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By Amy Houston | Senior Reporter

March 1, 2023 | 7 min read

Just how did Leo Burnett Chicago hoodwink NRA members to become anti-gun spokespeople? The agency’s top team give us the inside track on the World Creative Rankings’ campaign of the year.

According to Gun Violence Archive, there were almost 700 mass shootings in the US in 2021. Of the thousands dead, many were children and teens. With the rapid rise of gun-related incidents plaguing the country, the topic of the second amendment – the right to bear arms – continues to divide the nation.

Change the Ref is, sadly, one of many organizations born out of a devastating event, with founders Manuel and Patricia Oliver losing their son in the Parkland, Florida mass shooting in 2018.

Leo Burnett Chicago teamed up with the organization following a candid conversation about its aim of raising awareness about the importance of universal background checks. For three months agency and client ideated, resolving that this couldn’t just be another PSA that tugged on heartstrings.

In the end, “it was a really simple brief,” says executive creative director Sam Shepherd. “How can we finally confront the NRA?”

Shepherd tells The Drum: “Manuel and Patricia are incredible. ‘Creative confrontation’ is what they talk about. Americans are more and more desensitized to this kind of thing and they are using their platform to get their message out.”

From the beginning, it was obvious that the creatives would have to level that ambition and draw from the personal connection to come up with a message powerful enough to cut through the noise and get everyone talking – not just people who agree with the sentiment. There was relatively no money behind the campaign, so it had to go viral.

“We decided to focus on a number we found using CDC data, which was that 3,044 students didn’t get a chance to graduate because of gun violence in 2021,” says Shepherd. “We used a simple symbol, which was a graduation chair. It was important to us to represent that number in a harrowing way.”

Who they placed that cold, stark, cemetery-like image in front of would be the differentiating factor and set the project apart from anything that had been accomplished before. “That’s where it wasn’t just the emotional representation of lives lost. We felt that, for the first time, the right people saw that and the effects of their work.” Those people were former National Rifle Association (NRA) president David Keene and guns rights campaigner John Lott.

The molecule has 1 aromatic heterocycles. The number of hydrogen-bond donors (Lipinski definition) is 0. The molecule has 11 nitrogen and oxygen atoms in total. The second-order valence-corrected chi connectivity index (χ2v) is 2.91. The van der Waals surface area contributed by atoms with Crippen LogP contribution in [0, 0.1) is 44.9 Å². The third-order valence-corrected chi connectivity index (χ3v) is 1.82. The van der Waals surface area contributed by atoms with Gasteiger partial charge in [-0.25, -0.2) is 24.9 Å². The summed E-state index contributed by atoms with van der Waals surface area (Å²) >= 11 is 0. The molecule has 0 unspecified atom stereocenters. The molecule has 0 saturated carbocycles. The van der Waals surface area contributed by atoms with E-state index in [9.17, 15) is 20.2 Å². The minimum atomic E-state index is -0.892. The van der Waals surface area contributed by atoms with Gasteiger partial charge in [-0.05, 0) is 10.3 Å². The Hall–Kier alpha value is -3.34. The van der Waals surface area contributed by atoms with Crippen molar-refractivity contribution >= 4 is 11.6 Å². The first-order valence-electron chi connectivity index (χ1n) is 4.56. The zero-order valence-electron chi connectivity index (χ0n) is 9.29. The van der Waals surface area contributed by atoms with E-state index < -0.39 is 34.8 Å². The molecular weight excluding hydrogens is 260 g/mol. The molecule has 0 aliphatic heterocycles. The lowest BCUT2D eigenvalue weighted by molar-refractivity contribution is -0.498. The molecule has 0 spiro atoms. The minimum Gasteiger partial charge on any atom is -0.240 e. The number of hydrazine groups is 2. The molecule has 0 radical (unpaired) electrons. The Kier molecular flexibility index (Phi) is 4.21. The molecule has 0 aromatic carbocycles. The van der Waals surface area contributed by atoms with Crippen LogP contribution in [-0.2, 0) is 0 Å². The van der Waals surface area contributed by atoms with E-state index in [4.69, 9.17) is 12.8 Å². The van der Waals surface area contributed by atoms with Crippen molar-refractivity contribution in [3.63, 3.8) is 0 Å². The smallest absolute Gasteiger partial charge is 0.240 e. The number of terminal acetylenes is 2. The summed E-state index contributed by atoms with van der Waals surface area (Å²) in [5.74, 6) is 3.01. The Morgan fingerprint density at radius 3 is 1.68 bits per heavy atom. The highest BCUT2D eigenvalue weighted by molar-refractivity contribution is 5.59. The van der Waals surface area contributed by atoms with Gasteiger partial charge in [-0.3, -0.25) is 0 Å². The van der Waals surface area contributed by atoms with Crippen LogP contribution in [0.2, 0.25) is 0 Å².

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Shepherd notes that it can often be easy for people to evade online confrontation, but how do you get prominent NRA figures to show up physically to an event that goes against what they believe in? “Production was such an integral part of pulling this off. It’s one thing to have this idea on paper, but it is only with someone like Ashley [Geisheker, head of production] that we could bring it to life.”

Geisheker tells us that she has never experienced such a high level of trust between creative and production until that project. Both teams relied on each other throughout to push the message as far as possible.

Before any conversations began with Lott and Keene, they engaged Bryan Buckley of Hungry Man Productions, which resulted in a lot of collaborative conversations to develop the idea, explains Geisheker, adding that they also brought Borat creator Sacha Baron Cohen’s team on board – useful, with the actor being no stranger to tricking prominent political figures. “We were then able to get advice from their legal team and as we were trying to figure out how to engage David Keene and John Lott, they really helped us in those conversations and bring this idea to life.”

It was Buckley’s idea to create a fake school to invite Keene and Lott to, somewhere that they would want to speak. “We spent a lot of time researching the type of ideology and imagery that far-right groups in the US idolize,” says Shepherd, “and one of those was the figure James Madison, one of our presidents and founder of the second amendment.”

From there, a fully functioning school website was designed in-house at Leo Burnett. Overnight, the team built out a curriculum, ethos, identity and branded items that you could seemingly buy to make it seem as if the school had been there for years. That’s when representatives of Baron Cohen’s team started to reach out to NRA members to invite them to James Madison’s first in-person graduation in Las Vegas – a place that, Shepherd says, was viewed as a bit of political middle ground.

The invitations went out and Lott and Keene accepted. Once at the ‘ceremony’, both campaigners read rousing commencement speeches before multiple rows of empty chairs, believing that they were practicing before the real event, while cameras recorded everything.

“There was so much discussion about the right way to reveal [to Lott and Keene],” explains Shepherd. “In a perfect world, we would have revealed on the spot, with a teleprompter in front of them, who they were actually speaking in front of, but we knew that the second the word was out we would face different legal challenges.”

Everyone involved made the decision that the first time the NRA members saw the project would be when the world witnessed it. “Their reaction, and a lot of far-right reaction, was a testament to the power of this idea,” says Shepherd. There was no response from Keene at all once he was aware of the campaign, he says, while Lott tried to claim that the agency had edited his speech, which was unfounded.

“You don’t get a brief like this very often,” concludes Shepherd. “We wanted to get people speaking about gun violence outside of another tragedy. This project became the news.”

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